Export citation  
     
    My bibliography  
  22.  8
    Intention and Conversation.Andrew Huddleston - unknown -
  23.  8
    Erlösung Dem Erlöser.Andrew Huddleston - unknown -
    Book synopsis: This volume documents the cultural-philosophical, aesthetic, and political dimensions of the confrontation between Nietzsche and Wagner from contemporary sources. It is the first comprehensive review to be published since the 1980s. Besides the aesthetic and cultural-philosophical dimensions of their differences, the issue of anti-Semitism is also explored, for which Wagner’s essay “Judaism in Music” is paradigmatic.
    Direct download (2 more)  
     
    Export citation  
     
    My bibliography  
  24.  8
    Finding Content in Absolute Music.Andrew Huddleston - unknown -
    Event synopsis: The use of gesticulation has always been a means by which human beings have expressed themselves. Being bodily rather than conceptual its logos lies outside language. Within the fields of art and aesthetics, gesture implies an opening process as a distinctive way of cognition as well as an approach to a particular quality of some works. When François Lyotard connects the artwork with gesture, he underlines that the work creates itself through gesture, through process and Roland Barthes links (...)
    Direct download (5 more)  
     
    Export citation  
     
    My bibliography  
  25.  7
    Nietzsche's Holistic Perfectionism.Andrew Huddleston - unknown -
    Event synopsis: The conference hosts an internationally renowned line-up of Nietzsche specialists to assess the nature and significance of Nietzsche’s ‘postmoral’ ideal, and to evaluate Nietzsche’s challenges to modern moral philosophy.
    Direct download (2 more)  
     
    Export citation  
     
    My bibliography  
  26.  7
    The Grounds for Nietzsche's Critique of Morality.Andrew Huddleston - unknown -
    Direct download (2 more)  
     
    Export citation  
     
    My bibliography  
  27.  7
    Kunstreligion Redeemed: From Religion to Art in Wagner's Parsifal.Andrew Huddleston - unknown -
    No categories
    Direct download  
     
    Export citation  
     
    My bibliography  
  28.  6
    Artistic Value.Andrew Huddleston - unknown -
    Direct download (2 more)  
     
    Export citation  
     
    My bibliography  
  29.  6
    Nietzsche on the Will to Truth.Andrew Huddleston - unknown -
    Direct download  
     
    Export citation  
     
    My bibliography  
  30.  6
    Nietzsche on the Standing of Values.Andrew Huddleston - unknown -
    Direct download (2 more)  
     
    Export citation  
     
    My bibliography  
  31.  6
    Literature and Philosophical Conversation.Andrew Huddleston - unknown -
    No categories
    Direct download (2 more)  
     
    Export citation  
     
    My bibliography  
  32.  1
    Kunstreligion Redeemed: From Religion to Art in Parsifal.Andrew Huddleston - 2016 - In Renate Reschke & Jutta Georg (eds.), Nietzsche Und Wagner: Perspektiven Ihrer Auseinandersetzung. De Gruyter. pp. 269-277.
    No categories
    Translate
      Direct download  
     
    Export citation  
     
    My bibliography  
  33.  4
    Book Review: "Empathy: Philosophical and Psychological Perspectives", by Amy Coplan and Peter Goldie (Oxford University Press, 2011). [REVIEW]Andrew Huddleston - unknown -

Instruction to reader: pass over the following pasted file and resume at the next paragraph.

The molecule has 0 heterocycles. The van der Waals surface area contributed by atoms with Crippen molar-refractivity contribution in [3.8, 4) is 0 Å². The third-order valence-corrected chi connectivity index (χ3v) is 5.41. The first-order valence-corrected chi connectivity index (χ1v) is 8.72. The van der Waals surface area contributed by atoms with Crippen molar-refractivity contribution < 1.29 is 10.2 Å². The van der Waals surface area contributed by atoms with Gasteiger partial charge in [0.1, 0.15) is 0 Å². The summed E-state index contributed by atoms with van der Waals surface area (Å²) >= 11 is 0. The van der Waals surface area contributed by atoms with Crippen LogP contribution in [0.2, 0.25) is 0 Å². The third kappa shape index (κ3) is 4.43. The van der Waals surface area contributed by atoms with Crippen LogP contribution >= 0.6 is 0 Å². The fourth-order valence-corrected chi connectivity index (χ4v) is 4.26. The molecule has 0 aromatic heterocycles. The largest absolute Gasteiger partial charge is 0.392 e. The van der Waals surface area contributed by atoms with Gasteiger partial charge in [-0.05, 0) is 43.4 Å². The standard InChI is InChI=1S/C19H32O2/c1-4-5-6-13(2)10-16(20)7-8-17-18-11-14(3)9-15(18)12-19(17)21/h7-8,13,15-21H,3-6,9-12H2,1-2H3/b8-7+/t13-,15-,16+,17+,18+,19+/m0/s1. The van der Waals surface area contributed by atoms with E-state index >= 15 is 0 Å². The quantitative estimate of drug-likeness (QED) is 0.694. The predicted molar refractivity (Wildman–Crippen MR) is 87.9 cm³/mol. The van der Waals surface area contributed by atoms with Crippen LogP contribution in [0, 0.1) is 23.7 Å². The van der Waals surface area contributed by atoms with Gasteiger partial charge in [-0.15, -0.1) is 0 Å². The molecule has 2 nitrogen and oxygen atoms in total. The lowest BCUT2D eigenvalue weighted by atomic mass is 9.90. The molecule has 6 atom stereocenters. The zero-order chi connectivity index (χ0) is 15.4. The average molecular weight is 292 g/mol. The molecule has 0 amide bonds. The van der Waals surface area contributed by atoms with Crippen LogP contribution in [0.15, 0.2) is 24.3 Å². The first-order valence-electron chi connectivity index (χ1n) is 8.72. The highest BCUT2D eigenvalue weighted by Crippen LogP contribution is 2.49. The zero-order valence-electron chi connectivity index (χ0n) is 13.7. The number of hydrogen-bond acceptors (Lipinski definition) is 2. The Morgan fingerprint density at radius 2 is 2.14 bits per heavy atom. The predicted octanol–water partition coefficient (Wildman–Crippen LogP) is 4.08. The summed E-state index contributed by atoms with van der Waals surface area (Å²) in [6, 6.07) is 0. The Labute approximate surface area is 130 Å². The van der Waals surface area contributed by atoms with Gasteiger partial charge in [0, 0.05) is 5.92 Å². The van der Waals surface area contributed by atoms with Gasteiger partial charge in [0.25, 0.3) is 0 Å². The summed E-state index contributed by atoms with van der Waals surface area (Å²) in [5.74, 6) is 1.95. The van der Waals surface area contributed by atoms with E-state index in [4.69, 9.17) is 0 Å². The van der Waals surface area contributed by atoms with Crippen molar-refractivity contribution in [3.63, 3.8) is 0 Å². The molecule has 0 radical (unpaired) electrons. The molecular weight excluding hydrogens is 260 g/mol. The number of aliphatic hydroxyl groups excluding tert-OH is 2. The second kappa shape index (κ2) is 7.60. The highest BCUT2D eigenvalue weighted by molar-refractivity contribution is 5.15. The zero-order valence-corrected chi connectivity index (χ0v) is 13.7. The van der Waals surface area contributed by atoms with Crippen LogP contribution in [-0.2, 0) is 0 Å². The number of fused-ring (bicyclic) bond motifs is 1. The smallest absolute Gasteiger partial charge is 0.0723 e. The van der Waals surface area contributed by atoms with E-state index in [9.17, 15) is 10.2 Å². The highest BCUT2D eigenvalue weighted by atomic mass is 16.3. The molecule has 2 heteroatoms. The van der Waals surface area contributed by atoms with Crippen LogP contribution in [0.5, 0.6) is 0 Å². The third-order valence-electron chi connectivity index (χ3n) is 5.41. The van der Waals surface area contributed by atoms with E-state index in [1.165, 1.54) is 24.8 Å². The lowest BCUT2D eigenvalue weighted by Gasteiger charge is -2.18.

Direct download  
     
    Export citation  
     
    My bibliography  
  34.  6
    Coplan, Amy and Peter Goldie. Empathy: Philosophical and Psychological Perspectives. Oxford University Press, 2011, Xlvii + 382 Pp., $99.00 Cloth. [REVIEW]Andrew Huddleston - 2013 - Journal of Aesthetics and Art Criticism 71 (3):294-296.
    Direct download (3 more)  
     
    Export citation  
     
    My bibliography  
  35.  3
    Art as Culture and Culture as Art: Tracing a Theme From the Birth of Tragedy to Nietzsche's Later Work.Andrew Huddleston - unknown -
    Direct download (2 more)  
     
    Export citation  
     
    My bibliography  
  36.  2
    Book Review: "The Development of Ethics: A Historical and Critical Study" by Terence Irwin (Oxford University Press, 2009). [REVIEW]Andrew Huddleston - unknown -
    No categories
    Direct download (2 more)  
     
    Export citation  
     
    My bibliography  
  37.  2
    Nietzsche and the Contingency of Greatness.Andrew Huddleston - unknown -
    Event synopsis: Contingent is what could be otherwise or not exist at all: It is thus what is neither necessary nor impossible. What is contingent is that which is not completely determined by logical or metaphysical principles, or else by fate or divine providence. That is, what is contingent belongs to the realm of what is changing or changeable; it is, therefore, a realm into which human actions inherently fall. Because human actions take place in the realm of the contingent, (...)
    Direct download (2 more)  
     
    Export citation  
     
    My bibliography  
  38.  2
    The Consolations of Art.Andrew Huddleston - unknown -
    No categories
    Direct download  
     
    Export citation  
     
    My bibliography  
  39.  1
    Das Ganze Lebt Uberhaupt Nicht Mehr: Nietzsche on the Decadence of Individuals and Cultures.Andrew Huddleston - unknown -
    Direct download (2 more)  
     
    Export citation  
     
    My bibliography  
  40. Hegel on Comedy: Theodicy, Social Criticism, and the ‘Supreme Task’ of Art.Andrew Huddleston - unknown -
    According to Hegel, art in its ‘supreme task’ is engaged in ‘bringing to our minds and expressing the Divine, the deepest interests of mankind, and the most comprehensive truths of the spirit’. Raymond Geuss, in a highly illuminating paper, has connected Hegel’s conception of art’s supreme task with the project of theodicy. In this paper I explore Hegel’s aesthetics of comedy through this theodicy-based framework Geuss has proposed, and I consider what light this framework can shed on comedy and, reciprocally, (...)
    No categories
    Direct download (3 more)  
     
    Export citation  
     
    My bibliography